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The Hypertables and Distributed Hypertables can be used to store any kind of data, but works best as long as it has a monotonously increasing partitioning key (e.g. time), with high ingest load, few data modifications (preferable bulked)

The beauty of TimescaleDB being built on Postgres is you can have your regular Postgres tables (OLTP schema) and time-series data (Hypertables) live side by side. Use 1 language (1 mindset) to query them, join them, work with them as you see fit. With Distributed Hypertables (what the post is about) you can now partition your data to live across multiple servers, and still use your 1 mindset to query all that data.

edit: With the preferred workload you get the most out of TimescaleDBs advanced features like compression, continuous aggregates and data retention policies. You can use the aggregates to build complex auto-updating materialized views that are automatically used even when you query the raw tables also (https://docs.timescale.com/latest/using-timescaledb/continuo...)






This sounds like the perfect fit to a write only event log table we stored in postgres at a previous employer. I pushed to move it to BigQuery but this sounds like it would have been fine.

There is more cost effective alternative to BigQuery for storing and analyzing big amounts of logs - LogHouse [1], which is built on ClickHouse.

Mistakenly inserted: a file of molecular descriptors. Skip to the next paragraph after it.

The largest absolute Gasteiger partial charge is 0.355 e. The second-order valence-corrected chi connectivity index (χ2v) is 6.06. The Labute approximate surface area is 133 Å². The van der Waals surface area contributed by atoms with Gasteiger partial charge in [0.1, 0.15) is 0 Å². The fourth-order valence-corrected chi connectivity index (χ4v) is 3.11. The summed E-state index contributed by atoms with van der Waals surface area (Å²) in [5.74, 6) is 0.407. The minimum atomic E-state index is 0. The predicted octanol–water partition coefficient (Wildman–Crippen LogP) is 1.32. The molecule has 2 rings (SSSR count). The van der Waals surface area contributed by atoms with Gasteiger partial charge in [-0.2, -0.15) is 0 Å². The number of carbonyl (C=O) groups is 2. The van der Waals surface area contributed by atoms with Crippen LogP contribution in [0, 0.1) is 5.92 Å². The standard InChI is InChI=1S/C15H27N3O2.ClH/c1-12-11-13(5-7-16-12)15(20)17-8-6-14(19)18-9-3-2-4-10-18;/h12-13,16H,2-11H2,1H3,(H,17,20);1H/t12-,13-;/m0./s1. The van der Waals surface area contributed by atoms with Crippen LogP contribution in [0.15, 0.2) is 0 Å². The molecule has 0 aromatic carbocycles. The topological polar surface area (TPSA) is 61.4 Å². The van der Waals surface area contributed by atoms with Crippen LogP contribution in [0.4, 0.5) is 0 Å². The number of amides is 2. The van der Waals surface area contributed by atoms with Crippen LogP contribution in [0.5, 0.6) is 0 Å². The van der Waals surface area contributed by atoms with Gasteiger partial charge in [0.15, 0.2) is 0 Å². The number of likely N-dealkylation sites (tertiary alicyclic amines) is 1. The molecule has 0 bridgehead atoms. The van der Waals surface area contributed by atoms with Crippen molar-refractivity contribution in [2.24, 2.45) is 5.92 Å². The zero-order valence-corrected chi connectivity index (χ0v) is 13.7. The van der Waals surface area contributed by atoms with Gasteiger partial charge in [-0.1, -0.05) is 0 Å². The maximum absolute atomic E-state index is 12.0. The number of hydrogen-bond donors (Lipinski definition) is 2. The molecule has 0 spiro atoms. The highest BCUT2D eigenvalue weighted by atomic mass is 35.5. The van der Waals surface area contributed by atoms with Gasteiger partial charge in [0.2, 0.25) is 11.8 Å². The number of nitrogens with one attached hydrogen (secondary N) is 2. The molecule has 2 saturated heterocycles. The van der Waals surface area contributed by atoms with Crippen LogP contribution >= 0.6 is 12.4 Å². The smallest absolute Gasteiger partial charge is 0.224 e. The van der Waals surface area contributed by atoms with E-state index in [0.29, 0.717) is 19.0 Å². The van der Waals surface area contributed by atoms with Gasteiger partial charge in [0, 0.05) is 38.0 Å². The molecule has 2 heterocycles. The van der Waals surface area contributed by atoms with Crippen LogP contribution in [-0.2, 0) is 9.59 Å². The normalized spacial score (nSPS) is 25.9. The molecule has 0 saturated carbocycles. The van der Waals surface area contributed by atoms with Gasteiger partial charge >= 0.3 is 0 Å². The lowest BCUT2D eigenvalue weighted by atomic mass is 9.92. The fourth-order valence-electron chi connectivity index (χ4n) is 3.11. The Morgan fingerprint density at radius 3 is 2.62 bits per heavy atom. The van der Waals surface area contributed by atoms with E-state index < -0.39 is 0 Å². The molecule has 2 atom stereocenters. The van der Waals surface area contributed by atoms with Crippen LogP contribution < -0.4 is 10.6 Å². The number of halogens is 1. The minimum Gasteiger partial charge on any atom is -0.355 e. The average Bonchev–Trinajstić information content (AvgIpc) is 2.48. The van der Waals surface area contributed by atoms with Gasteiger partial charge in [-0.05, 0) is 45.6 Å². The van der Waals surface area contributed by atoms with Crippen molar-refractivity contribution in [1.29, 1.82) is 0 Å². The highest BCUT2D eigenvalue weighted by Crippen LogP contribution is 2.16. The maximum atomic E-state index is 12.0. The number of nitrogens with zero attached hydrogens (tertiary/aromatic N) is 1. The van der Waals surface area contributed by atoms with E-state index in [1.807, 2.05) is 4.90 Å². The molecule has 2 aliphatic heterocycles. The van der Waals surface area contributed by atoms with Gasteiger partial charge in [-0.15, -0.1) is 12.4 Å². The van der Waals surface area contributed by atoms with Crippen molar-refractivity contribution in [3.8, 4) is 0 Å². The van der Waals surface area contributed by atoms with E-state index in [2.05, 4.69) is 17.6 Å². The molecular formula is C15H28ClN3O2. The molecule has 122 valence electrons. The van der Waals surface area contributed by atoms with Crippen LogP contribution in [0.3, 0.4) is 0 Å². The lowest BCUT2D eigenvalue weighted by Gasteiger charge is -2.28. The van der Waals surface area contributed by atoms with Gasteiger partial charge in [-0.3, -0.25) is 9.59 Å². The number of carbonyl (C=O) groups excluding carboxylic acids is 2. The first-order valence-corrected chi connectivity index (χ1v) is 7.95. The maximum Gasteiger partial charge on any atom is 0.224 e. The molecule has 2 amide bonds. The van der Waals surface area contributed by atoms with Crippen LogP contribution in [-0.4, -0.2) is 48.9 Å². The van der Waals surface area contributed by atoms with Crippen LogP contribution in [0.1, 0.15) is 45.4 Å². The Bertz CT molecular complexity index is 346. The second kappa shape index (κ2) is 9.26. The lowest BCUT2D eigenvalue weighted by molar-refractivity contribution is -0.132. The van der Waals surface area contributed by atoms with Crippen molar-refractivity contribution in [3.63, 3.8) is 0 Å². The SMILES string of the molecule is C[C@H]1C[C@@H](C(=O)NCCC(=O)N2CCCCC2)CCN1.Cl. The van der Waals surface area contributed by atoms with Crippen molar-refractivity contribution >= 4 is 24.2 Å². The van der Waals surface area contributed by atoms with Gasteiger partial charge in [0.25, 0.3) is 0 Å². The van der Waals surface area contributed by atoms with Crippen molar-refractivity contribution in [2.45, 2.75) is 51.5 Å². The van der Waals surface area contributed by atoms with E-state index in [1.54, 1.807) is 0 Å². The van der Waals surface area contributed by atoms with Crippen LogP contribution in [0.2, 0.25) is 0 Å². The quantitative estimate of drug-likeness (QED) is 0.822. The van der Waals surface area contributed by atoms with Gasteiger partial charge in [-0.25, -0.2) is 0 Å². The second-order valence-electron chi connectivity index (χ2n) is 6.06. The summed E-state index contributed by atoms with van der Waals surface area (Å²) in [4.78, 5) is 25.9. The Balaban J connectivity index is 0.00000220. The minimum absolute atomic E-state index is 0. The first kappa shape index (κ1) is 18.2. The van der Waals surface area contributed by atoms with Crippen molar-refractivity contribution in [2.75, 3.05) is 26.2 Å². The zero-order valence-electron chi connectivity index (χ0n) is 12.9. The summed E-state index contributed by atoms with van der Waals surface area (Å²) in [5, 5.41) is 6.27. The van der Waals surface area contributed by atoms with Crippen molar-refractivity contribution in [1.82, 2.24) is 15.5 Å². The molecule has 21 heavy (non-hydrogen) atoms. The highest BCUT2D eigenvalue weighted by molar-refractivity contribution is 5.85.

[1] https://github.com/flant/loghouse


Here is a community post on storing logs in TimescaleDB:

https://www.komu.engineer/blogs/timescaledb/timescaledb-for-...


Continuous aggregates look like a killer feature.

Thanks! You might also find this related feature, real-time aggregation, really powerful as well.

We just released it last month: https://blog.timescale.com/blog/achieving-the-best-of-both-w...

"With real-time aggregation, when you query a continuous aggregate view, rather than just getting the pre-computed aggregate from the materialized table, the query will transparently combine this pre-computed aggregate with raw data from the hypertable that’s yet to be materialized. And, by combining raw and materialized data in this way, you get accurate and up-to-date results, while still enjoying the speedups that come from pre-computing a large portion of the result."




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